Even as a middle schooler, Clayton Cavanaugh knew he wanted to go to law school to become a public defender. He wasn’t satisfied with the world he saw reflected in the media or overheard in snippets of adults’ conversations.
“You’d see on the news that some person had done something terrible, or you’d hear that someone had gotten into trouble for something, and everyone in the room would kind of condemn that person,” said Cavanaugh, now a third-year student at University of Wisconsin Law School. “There are reasons people do these things, but putting them in a cage doesn’t solve that problem. We shouldn’t condemn people who have done something anti-social and just throw away the key. So, I figured: Why not try to be a part of the boots-on-the-ground effort to stop that?”
During his first year at UW Law, Cavanaugh took a criminal law class with John Gross, director of the Public Defender Project and a clinical associate professor at the Law School. It was further affirmation that his middle school ambitions still resonated.
“He approached the law with that philosophy where it’s not about good guys and bad guys; it’s about equity. It’s about trying to get the socially best answer,” Cavanaugh said. “I remember sitting in his class and hearing him talk about the various aspects of criminal law and asking: ‘Does that make sense to you? Is that what you want out of the law?’ And that carried me forward on how I approached the law and why I stuck with public defense.”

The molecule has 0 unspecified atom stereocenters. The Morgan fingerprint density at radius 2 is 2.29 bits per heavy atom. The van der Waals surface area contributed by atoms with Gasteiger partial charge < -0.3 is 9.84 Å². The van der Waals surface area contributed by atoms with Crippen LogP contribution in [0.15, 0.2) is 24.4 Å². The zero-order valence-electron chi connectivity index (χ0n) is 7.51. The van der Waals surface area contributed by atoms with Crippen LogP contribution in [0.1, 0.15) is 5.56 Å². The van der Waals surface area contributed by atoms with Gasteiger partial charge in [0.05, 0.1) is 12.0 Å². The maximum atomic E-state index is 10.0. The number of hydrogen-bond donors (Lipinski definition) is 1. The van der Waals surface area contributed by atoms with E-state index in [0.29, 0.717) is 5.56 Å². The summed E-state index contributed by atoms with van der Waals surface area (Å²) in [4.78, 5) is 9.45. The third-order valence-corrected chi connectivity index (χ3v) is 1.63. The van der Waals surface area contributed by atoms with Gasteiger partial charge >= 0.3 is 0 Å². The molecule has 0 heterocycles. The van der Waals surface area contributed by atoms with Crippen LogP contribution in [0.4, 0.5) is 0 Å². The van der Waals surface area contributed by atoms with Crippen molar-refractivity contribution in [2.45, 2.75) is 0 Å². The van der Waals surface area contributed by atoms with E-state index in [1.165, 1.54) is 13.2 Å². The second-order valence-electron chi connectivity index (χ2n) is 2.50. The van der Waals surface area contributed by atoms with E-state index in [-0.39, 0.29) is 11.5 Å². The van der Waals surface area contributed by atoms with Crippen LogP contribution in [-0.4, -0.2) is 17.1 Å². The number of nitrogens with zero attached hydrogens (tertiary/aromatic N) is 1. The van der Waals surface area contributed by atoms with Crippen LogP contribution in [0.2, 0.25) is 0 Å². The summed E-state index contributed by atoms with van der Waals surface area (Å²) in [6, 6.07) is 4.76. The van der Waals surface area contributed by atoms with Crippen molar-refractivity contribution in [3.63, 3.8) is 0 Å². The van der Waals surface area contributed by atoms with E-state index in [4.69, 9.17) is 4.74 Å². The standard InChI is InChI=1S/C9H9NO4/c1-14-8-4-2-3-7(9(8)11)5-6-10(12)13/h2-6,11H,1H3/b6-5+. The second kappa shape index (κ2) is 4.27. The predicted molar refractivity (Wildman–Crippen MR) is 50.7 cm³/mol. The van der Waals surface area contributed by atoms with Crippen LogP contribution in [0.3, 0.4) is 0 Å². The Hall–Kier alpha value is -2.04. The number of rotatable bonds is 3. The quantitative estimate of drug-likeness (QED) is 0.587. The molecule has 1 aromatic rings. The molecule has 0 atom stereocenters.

“We shouldn’t condemn people who have done something anti-social and just throw away the key.”
A summer externship through the Public Defender Project gave Cavanaugh the chance to see public defense in action. He went to the Eau Claire jail multiple times a week to interview recently arrested people to see if they qualified for a public defender, and he later represented clients during bail and preliminary hearings. He wrote a successful motion to dismiss that helped one client avoid a potentially lengthy trial and built a rapport with an additional client who soon asked for him by name.
“The way the Public Defender Project allows students to really get their feet wet is invaluable,” Cavanaugh said. “It was really, really rewarding. I feel ready to be a public defender.”
He knows it’s not going to be easy or the highest-paying path after graduation. But Cavanaugh is convinced it’s where he can make a difference. It’s one thing to read about racism and bias against the poor playing out in the legal system, but it was another to see it, he noted.
“And while it was heart-wrenching and crushing in a lot of ways, it also clarified the path forward to know what’s broken so we can fix it,” he said.
By Nicole Sweeney Etter